O'Neill and Buckley trading places in the hunt for Sam
Cian O'Neill and Donie Buckley have swapped coaching roles with Kerry and Mayo and can provide valuable insight on the opposition
Without a transfer market, the windows of speculation can be limited in Gaelic games.
Talk of movement is often restricted to the managerial merry-go-round that generally kicks in around this time of the year. Sometimes the potential movement of a coach or a trainer can provoke interest too.
Like that period in the immediate aftermath of the 2012 All-Ireland final when confirmation came that Cian O'Neill was ending his season-long association with Mayo.
The rationale was simple. O'Neill lived in Limerick and the road to any part of Mayo was far too taxing for a back injury that was the legacy of a car accident he was involved in a few years earlier.
Round-trips that lasted more than five hours were always going to preclude him from taking on a second year.
But rumours were already in circulation that he was on his way to join Eamonn Fitzmaurice's new team in Kerry, a shorter trek from his Limerick base.
O'Neill has always insisted that no agreement that he would join Kerry was ever reached before the 2012 All-Ireland final, a point reaffirmed by Fitzmaurice only last week.
When Fitzmaurice contacted him for advice on who could look after his team's physical conditioning, O'Neill provided a list of names and they both went about their business.
But crucially the new Kerry manager, appointed at the end of August that year, left confirmation of his back-room team until the October meeting of the Kerry County Board, when O'Neill was revealed as part of the team and, more significantly, was listed as a selector, the first 'outsider' to fulfil such a role in the Kingdom.
By then James Horan was searching for a replacement for O'Neill, who had fulfilled coaching duties in Mayo throughout 2012. The trawl took him to Ennis where Donie Buckley resides and was preparing for his annual winter trip to Florida that can consume up to three months of his year.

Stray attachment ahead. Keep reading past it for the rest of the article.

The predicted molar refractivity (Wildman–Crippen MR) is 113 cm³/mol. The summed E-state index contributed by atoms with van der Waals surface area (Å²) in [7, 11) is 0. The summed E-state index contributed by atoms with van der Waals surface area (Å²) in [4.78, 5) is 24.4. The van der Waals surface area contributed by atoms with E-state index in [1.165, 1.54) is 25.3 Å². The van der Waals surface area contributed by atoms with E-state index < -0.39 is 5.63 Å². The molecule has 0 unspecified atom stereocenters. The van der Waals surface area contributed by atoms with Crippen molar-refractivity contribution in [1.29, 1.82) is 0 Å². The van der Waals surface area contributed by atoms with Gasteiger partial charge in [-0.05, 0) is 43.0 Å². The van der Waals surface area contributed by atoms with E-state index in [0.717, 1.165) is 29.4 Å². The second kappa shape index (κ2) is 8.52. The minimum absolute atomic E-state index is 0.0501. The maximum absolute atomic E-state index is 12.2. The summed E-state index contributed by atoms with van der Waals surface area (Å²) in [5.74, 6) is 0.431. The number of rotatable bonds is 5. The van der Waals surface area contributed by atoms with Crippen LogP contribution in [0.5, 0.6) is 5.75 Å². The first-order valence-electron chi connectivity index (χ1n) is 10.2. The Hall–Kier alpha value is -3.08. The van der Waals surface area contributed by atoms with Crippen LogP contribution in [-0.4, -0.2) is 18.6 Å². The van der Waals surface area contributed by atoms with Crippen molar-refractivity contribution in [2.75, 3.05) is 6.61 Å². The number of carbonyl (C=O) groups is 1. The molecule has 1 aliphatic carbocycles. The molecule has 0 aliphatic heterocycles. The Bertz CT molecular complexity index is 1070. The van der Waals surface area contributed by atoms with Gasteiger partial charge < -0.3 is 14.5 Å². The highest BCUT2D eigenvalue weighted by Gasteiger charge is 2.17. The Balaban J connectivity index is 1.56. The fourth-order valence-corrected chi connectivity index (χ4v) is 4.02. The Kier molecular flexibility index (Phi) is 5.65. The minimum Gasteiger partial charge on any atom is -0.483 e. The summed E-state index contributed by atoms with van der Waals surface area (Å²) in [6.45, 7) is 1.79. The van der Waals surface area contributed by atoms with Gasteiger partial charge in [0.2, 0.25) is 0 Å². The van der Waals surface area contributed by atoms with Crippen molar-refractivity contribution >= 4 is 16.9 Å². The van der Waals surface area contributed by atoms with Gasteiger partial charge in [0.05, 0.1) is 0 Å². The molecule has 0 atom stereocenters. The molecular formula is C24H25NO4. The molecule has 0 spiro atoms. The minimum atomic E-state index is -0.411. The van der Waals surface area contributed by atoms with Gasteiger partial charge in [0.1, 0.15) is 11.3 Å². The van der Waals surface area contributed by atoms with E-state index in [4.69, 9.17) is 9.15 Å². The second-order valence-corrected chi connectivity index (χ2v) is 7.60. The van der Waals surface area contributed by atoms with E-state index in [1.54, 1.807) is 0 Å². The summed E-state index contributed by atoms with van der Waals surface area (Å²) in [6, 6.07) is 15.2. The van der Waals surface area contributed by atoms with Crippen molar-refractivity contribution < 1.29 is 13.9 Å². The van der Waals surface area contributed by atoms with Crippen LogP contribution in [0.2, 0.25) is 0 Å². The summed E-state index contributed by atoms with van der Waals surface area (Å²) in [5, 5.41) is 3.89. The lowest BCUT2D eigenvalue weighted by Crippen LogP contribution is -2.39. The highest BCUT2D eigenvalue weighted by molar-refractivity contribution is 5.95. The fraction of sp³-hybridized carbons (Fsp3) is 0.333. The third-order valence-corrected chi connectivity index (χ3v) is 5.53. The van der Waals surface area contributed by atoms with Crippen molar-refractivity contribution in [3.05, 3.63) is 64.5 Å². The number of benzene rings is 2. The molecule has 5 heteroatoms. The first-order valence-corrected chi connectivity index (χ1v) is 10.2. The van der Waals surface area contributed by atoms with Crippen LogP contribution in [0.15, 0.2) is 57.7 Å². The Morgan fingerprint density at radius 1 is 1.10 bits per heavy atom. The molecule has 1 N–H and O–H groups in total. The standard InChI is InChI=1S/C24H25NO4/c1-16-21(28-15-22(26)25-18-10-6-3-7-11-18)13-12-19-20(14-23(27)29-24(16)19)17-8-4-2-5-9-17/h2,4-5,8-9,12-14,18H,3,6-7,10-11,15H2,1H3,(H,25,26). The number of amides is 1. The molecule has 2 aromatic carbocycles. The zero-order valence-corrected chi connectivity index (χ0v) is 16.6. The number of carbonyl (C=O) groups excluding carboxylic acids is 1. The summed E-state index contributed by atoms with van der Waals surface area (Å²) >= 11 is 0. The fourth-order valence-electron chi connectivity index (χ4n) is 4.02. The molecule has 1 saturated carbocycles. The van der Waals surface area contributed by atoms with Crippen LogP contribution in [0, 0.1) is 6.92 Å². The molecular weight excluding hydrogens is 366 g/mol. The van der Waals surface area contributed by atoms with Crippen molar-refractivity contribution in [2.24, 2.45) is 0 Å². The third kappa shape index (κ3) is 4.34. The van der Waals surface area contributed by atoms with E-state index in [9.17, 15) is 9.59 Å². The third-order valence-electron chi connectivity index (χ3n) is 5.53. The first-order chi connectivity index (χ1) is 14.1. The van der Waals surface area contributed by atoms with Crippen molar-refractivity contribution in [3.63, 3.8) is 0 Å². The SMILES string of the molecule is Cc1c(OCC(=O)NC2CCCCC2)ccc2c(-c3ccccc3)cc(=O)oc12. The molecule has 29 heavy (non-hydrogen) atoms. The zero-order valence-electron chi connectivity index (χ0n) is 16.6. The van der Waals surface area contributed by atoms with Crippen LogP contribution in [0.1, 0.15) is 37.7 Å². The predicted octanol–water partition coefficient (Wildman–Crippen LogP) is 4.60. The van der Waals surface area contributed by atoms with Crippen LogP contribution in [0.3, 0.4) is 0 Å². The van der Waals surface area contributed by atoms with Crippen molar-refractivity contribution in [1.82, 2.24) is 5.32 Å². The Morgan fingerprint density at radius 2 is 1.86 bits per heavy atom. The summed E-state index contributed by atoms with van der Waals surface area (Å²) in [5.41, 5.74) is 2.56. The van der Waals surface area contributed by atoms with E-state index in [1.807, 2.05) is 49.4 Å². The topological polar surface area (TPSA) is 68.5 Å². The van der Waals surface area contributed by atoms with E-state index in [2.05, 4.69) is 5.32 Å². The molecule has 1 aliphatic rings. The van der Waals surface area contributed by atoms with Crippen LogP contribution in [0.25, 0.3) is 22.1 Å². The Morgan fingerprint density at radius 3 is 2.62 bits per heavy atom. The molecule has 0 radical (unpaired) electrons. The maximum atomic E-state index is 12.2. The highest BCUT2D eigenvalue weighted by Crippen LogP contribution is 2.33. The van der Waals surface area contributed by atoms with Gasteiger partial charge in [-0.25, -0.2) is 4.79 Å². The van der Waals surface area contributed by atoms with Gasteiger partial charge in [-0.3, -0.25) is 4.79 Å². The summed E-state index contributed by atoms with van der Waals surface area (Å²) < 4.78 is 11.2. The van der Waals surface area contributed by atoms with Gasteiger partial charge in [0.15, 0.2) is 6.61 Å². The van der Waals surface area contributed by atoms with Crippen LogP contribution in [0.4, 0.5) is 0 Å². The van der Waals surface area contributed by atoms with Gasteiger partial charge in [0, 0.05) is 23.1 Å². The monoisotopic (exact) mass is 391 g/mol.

For a coach with such a big reputation, Buckley's footprint across inter-county football has been limited.
He was joint manager of Clare with Michael Brennan in 2006 before Páidí Ó Sé's arrival for a brief spell in charge and was involved with Limerick when Mickey Ned O'Sullivan was manager as they came close to winning Munster finals in 2009 and 2010.
Jack O'Connor brought him on board with Kerry for 2011, but Buckley left in the middle of 2012 when he returned from knee surgery and found that the coaching role he had been fulfilling the previous season had been distilled. The offer to be a selector didn't have the same appeal.
Buckley's departure in such circumstances didn't go down well among the Kerry players, who liked his style; ironically, Fitzmaurice was brought back in for the 2012 championship, having stepped down from the Kerry back-room team after the 2010 campaign.
As a consequence, Horan would have had to use all his persuasive powers to convince Buckley to invest time in the Mayo project. But it has been a good fit.